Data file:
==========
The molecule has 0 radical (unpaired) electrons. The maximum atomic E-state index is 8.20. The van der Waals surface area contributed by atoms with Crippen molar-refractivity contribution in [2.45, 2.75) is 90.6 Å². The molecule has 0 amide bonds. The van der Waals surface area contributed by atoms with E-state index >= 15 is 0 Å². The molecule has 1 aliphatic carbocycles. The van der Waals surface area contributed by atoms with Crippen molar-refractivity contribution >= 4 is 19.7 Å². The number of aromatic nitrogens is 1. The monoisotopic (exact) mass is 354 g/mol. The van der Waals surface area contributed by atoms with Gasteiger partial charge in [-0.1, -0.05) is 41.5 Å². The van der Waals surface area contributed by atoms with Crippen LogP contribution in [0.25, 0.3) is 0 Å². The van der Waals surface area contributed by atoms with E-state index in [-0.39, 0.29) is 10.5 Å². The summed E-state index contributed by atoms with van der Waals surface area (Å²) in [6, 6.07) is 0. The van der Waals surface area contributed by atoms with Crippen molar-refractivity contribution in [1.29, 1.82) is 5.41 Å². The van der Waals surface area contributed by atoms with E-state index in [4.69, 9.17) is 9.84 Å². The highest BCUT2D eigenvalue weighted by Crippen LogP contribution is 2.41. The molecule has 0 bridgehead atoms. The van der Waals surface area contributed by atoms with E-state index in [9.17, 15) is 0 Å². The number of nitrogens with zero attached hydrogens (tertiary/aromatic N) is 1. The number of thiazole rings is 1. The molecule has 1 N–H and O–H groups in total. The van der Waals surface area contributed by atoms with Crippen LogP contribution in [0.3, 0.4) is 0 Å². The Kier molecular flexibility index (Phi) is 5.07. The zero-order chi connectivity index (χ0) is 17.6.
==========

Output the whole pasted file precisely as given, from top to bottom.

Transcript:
The molecule has 0 radical (unpaired) electrons. The maximum atomic E-state index is 8.20. The van der Waals surface area contributed by atoms with Crippen molar-refractivity contribution in [2.45, 2.75) is 90.6 Å². The molecule has 0 amide bonds. The van der Waals surface area contributed by atoms with E-state index >= 15 is 0 Å². The molecule has 1 aliphatic carbocycles. The van der Waals surface area contributed by atoms with Crippen molar-refractivity contribution >= 4 is 19.7 Å². The number of aromatic nitrogens is 1. The monoisotopic (exact) mass is 354 g/mol. The van der Waals surface area contributed by atoms with Gasteiger partial charge in [-0.1, -0.05) is 41.5 Å². The van der Waals surface area contributed by atoms with Crippen LogP contribution in [0.25, 0.3) is 0 Å². The van der Waals surface area contributed by atoms with E-state index in [-0.39, 0.29) is 10.5 Å². The summed E-state index contributed by atoms with van der Waals surface area (Å²) in [6, 6.07) is 0. The van der Waals surface area contributed by atoms with Crippen molar-refractivity contribution in [1.29, 1.82) is 5.41 Å². The van der Waals surface area contributed by atoms with E-state index in [4.69, 9.17) is 9.84 Å². The highest BCUT2D eigenvalue weighted by Crippen LogP contribution is 2.41. The molecule has 0 bridgehead atoms. The van der Waals surface area contributed by atoms with E-state index in [9.17, 15) is 0 Å². The number of nitrogens with zero attached hydrogens (tertiary/aromatic N) is 1. The number of thiazole rings is 1. The molecule has 1 N–H and O–H groups in total. The van der Waals surface area contributed by atoms with Crippen LogP contribution in [0.3, 0.4) is 0 Å². The Kier molecular flexibility index (Phi) is 5.07. The zero-order chi connectivity index (χ0) is 17.6.